Brothers set up walking group to bring Black community together

The walking group aims to help the migrant community to make friends and take in the sights of Scotland.

When Enoch Adeyemi first arrived in Scotland, he cried.

He immigrated to Bridge of Allan from Lagos in Nigeria in 2006.

But despite being excited about the opportunities ahead of him, he felt overwhelmed and yearned for a community.

He told Scotland Tonight: “I just thought, how did I get here? And you feel that sense of loneliness. So I felt it that first night, knowing that you’re by yourself. There’s no uncle, auntie, brother, sister. There’s no one.”

It was a similar tale for Enoch’s brother, Joshua, who joined him in Scotland more than a decade ago. 

He said: “It was difficult because I didn’t know much… had I known someone, I would have just contacted them, and they would have helped me and laid the path for me, but unfortunately I had to figure that out on my own.”

The brothers quickly found solace in the countryside – and it was that experience which inspired them to set up Black Scottish Adventurers in 2022.

‘It’s like therapy’

Scotland Tonight joined Black Scottish Adventurers on a walk up Ben Gullipen in Callander.

Between 80 and 100 people join Joshua and Enoch every month for hikes around Scotland.

Most of the group’s members are first generation immigrants who want to connect with their new home and find a support network of like-minded people. 

Anthony Emebo was introduced to the group after moving to Scotland to study.

“I come from Nigeria and there are a couple of restrictions, and we look at it like ‘oh, maybe this isn’t really for us’,” he said.

Enoch Adeyemi founded the group with his brother Joshua in 2022

“So exploring the outdoors isn’t so popular where I come from.

“But I’ve always wanted to. I look at the mountains, the videos, the creators who do this, and I think, ‘I should be doing this. I’d like to try this.’”

The majority of members are not experienced hikers, so the focus is usually on accessible routes, which will introduce people to the outdoors.

Minekhia Irune began as a total novice but is now the group’s sustainability ambassador, teaching others about caring for the environment. 

She said: “My first time was hiking with the group here and I got good support. I was very dramatic, but I had people holding my hand. And I felt better, you know, when you get up and see the view, it’s like therapy.”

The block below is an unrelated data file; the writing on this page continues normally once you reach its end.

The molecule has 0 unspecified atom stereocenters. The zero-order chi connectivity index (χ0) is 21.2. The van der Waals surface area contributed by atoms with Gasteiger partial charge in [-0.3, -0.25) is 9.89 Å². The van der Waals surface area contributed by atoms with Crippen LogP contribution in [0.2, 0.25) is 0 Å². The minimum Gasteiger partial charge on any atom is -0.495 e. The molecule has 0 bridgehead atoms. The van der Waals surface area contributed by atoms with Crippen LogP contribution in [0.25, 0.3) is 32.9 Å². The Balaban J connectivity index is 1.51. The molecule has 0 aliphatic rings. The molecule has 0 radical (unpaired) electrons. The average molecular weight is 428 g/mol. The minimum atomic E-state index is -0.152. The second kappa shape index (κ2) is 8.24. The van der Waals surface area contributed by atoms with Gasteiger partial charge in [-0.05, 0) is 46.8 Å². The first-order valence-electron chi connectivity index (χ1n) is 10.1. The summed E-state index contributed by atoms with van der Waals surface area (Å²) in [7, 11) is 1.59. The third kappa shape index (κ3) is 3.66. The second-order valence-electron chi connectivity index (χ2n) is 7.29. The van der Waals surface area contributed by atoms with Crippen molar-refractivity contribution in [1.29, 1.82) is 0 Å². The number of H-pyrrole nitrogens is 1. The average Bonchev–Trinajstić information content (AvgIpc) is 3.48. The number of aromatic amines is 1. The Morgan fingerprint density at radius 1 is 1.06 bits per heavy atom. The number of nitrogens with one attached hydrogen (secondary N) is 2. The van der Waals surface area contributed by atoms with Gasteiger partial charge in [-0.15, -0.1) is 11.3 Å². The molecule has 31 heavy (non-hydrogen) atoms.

Some people arrive as friends; others as strangers, but that quickly changes throughout the day.

The community gets stronger and closer during the hikes – and that support extends beyond the group meet-ups. 

Josh said: “We get people that get to meet a mentor during that time, and those mentors, they’ve helped people to get jobs that they couldn’t have been able to get if they were just by themselves.

“So that’s a place where people get to connect intimately, and then they take that connection away with them as well.”

‘Here, I can be me’

At the summit of every hike, the group sings and dances – and those newly-formed bonds are clear to see.

And the positivity doesn’t end there.

In the afternoon, BSA prepares for what they call ‘the vibes’.

At a town hall in nearby Doune, the barbecue is lit, the music is turned up, and even more people arrive to enjoy the festivities and celebrate their culture.

Enoch said: “What we found throughout the years is that this is actually the highlight of the day for most people.

“For a lot of us, we go to university or we go to work. When you go to work or you go to university, you need to behave in a certain way, because there’s a way things are done.

“So you’re mostly there’s this thing called code-switching. 

“You switch into the way you should behave and you’re not really your full self.”

Participants enjoy sharing food and music with each other at 'the vibes' event

That rings true for Ade Fakoya, who moved to Livingston during the pandemic to work as a teacher. 

She said: “My neighbours, the pupils I work with, my co-teachers, they’re such beautiful people, my word! It’s just beautiful, I really, really, love it here. 

“Here, I can be me. I’m very ebullient, very noisy, very playful… I’m a lot! But here, I can be a lot.” 

Enoch is keen to highlight that although Black Scottish Adventurers was initially set up to support the black community, it is open to everyone. 

“We are here in Scotland now, and you are hosting us. 

“We want to give a bit of ourselves to you, and we can do that with an outlet like this.

“You can come, you can listen to our music, you can taste our food, you can have a conversation with us. 

“You can get to learn more about where we are from. 

“And I think that will help cohesion across the society. 

“So definitely; BSA is for me, is for you, is for everyone.”

You can watch Scotland Tonight: Highland Adventurers at 8:30pm on STV and the STV Player.

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